Inreasing agricultural sustainability and effectiveness in Egypt

Characterised by the predominance of smallholders, Egypt’s agriculture sector is currently witnessing greater investor interest, including capital injections for large-scale projects and a nationwide emphasis on land reclamation for agricultural development. With small-scale farming accounting for around 90% of the country’s active farmers, according to the UN Food and Agriculture Organisation (FAO), and industrial-scale farming comprising just 5-7% of production, some within the sector have urged the creation of cooperatives to assist in marketing products and to bolster technological improvements.


Accounting for 15.6% of GDP in 2014/15, according to the Central Bank of Egypt, agriculture, which includes fisheries and irrigation, plays a key part in the economy. In 2013 the sector made up 29.2% of the labour force, according to the most recent UN data. The sector recorded an average annual growth rate of 3.45% during the 1990s, and then accelerated to 4% in 2008/9 before declining again to 3% following the global economic crisis.

Agriculture value-added per worker reached $2562 in constant 2005 US dollars in 2014, according to the World Bank, which represents a steady rise from $2470 in 2013 and $2384 in 2012. By way of regional comparison, this is below Jordan’s $4848, but above neighbouring Sudan’s $1390. According to the FAO, Egypt’s available land for agriculture totals some 3.76m ha. Out of this, 1.36m ha are used to grow wheat, according to the US Department of Agriculture (USDA). Arable land amounted to 3% of the country’s total land in 2011, the latest year for which data is available. While recent irrigation projects have raised the level of arable land, permanent crops accounted for just 1% of land use in 2013.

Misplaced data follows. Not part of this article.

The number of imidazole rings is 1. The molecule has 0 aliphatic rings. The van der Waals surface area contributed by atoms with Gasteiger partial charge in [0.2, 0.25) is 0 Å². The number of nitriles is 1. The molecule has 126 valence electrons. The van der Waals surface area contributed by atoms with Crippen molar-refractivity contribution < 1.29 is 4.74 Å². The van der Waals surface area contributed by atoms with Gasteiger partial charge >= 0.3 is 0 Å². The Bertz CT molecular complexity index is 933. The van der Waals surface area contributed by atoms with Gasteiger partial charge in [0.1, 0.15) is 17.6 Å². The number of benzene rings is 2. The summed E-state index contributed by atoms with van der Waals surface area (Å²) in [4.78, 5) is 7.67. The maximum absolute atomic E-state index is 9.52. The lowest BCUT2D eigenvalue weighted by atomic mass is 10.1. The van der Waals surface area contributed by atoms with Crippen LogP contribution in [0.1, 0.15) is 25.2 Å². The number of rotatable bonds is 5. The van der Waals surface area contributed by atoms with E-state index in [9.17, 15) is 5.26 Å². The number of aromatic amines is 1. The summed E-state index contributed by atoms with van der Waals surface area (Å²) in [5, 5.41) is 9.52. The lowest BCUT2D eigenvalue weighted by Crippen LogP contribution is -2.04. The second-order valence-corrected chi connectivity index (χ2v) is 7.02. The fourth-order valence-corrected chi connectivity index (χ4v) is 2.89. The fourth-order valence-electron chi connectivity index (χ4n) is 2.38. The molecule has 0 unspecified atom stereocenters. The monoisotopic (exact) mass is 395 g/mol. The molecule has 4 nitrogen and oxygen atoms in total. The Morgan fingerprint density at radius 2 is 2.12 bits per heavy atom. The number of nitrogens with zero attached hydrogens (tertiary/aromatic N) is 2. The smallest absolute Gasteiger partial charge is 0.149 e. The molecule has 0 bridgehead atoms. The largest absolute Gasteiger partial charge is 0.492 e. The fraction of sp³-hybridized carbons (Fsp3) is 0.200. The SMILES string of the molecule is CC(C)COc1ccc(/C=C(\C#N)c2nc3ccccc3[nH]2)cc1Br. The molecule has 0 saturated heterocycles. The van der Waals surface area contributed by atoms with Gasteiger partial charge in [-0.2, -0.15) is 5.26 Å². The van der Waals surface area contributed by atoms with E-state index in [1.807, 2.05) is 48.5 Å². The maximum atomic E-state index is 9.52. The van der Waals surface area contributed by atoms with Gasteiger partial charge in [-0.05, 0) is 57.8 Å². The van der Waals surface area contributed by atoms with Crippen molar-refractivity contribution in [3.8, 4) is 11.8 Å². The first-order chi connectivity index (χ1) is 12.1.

The government’s Sustainable Agriculture Development Strategy 2030, which receives backing from various international agencies such as the FAO and International Fund for Agricultural Development, aims to increase agricultural sustainability and effectiveness. The objectives of the programme include: improving productivity of land and water units; shoring up food security, especially in terms of “strategic commodities”; increasing competitiveness in Egypt’s agriculture sector domestically, as well as internationally; enhancing the economic climate for investing in agriculture; and creating job opportunities, especially for Egypt’s youth. The strategy also calls for stronger producer associations and support for smallholder marketing. Strengthening laws and regulation on quality and standards, as well as increasing the role of the private sector, are also key attributes of the strategy and have achieved some success, notably in terms of the quality of products.